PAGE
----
What makes these two words so different that 'man' is changed to 'men', but 'German' is changed to 'Germans'?
German is from the Latin word germani; unlike the similar-looking demonyms Englishman and Frenchman, it is etymologically unrelated to the word man and does not form a plural the same way.
Another way of saying it- a man from France is called a Frenchman, and many of them are referred to collectively as FrenchMEN. A man from Germany (we see here with the "y" that "man" is included as a coincidence- you can't take it as "many from Ger" either...) would be called a Germanman and many would be Germanmen. I think they might have said it back in WWII, but I could be wrong.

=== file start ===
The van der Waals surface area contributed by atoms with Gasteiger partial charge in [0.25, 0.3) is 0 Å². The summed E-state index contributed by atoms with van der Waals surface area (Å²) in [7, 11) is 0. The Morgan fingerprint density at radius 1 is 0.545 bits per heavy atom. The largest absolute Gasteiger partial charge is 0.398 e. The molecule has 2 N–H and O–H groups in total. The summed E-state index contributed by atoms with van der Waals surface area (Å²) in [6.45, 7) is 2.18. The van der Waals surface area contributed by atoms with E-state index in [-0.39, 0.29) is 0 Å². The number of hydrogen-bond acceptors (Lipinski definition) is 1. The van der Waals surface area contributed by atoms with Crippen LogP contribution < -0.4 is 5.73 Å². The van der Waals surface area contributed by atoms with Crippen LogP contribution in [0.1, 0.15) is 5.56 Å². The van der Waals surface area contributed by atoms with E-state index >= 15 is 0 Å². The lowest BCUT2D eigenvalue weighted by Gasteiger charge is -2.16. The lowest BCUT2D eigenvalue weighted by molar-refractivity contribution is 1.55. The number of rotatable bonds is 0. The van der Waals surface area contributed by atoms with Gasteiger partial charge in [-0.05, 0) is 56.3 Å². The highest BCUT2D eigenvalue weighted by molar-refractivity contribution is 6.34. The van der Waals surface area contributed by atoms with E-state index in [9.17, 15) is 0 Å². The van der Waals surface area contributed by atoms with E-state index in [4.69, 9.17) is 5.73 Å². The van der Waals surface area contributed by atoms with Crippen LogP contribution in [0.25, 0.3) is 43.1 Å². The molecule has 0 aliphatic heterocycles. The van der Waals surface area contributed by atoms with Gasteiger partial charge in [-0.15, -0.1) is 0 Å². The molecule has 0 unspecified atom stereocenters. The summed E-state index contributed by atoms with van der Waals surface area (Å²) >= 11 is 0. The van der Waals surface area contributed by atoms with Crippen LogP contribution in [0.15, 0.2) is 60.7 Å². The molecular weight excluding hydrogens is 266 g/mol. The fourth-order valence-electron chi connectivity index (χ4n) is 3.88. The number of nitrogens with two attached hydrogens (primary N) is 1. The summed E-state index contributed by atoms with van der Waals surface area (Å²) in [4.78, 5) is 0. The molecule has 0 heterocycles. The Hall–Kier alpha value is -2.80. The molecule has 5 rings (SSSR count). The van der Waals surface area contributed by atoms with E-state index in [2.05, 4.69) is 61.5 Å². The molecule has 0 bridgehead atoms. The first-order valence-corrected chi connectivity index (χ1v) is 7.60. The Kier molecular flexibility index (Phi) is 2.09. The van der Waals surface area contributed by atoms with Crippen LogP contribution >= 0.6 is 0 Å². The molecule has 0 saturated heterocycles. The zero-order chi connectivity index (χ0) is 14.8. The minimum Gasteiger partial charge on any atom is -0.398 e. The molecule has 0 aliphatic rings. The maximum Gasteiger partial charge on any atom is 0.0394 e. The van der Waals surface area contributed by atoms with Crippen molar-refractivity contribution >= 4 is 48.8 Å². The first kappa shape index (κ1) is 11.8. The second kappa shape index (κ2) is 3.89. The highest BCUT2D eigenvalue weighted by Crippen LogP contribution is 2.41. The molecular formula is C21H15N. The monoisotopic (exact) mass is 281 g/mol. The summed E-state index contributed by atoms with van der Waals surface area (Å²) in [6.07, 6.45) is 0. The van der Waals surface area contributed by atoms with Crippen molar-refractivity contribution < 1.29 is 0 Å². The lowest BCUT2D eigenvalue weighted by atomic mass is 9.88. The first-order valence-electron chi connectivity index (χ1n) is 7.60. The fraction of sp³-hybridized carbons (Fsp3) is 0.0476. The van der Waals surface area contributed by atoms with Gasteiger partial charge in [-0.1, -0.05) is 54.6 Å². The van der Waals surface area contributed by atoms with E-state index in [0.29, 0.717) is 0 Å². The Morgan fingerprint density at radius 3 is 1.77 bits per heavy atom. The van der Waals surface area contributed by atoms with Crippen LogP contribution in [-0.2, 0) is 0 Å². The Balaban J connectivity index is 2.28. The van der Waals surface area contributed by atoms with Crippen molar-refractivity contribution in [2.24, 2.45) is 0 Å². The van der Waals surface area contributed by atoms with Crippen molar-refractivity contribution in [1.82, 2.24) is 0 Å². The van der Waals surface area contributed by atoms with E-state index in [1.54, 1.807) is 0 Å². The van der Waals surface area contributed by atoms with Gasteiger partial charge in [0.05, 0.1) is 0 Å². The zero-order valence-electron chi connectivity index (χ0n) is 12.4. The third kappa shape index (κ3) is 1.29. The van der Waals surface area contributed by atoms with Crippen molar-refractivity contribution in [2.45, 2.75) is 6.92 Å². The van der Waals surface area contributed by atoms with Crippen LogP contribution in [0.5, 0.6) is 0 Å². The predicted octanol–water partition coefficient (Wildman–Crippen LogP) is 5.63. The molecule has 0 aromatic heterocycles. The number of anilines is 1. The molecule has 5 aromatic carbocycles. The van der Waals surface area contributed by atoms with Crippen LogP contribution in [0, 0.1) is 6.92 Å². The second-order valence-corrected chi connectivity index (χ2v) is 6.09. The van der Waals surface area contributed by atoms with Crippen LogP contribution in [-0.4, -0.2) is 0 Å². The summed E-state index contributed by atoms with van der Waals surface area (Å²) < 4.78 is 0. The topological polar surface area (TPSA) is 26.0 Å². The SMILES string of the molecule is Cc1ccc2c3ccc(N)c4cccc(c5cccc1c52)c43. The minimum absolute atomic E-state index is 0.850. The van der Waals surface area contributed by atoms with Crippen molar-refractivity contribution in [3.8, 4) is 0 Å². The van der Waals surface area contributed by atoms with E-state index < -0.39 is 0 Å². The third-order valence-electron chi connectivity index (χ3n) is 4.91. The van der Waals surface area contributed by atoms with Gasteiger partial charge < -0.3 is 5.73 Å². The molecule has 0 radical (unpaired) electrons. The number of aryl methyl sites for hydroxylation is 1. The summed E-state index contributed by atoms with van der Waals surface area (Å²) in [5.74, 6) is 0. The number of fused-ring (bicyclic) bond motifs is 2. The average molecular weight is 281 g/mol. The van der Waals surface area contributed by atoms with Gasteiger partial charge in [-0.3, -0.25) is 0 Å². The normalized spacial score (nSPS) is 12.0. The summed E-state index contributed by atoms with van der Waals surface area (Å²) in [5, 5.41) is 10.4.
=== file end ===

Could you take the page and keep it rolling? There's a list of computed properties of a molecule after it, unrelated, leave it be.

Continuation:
protected by RegDwigнt♦ Apr 19 '13 at 16:58
Thank you for your interest in this question.
Because it has attracted low-quality or spam answers that had to be removed, posting an answer now requires 10 reputation on this site (the association bonus does not count).
Would you like to answer one of these unanswered questions instead?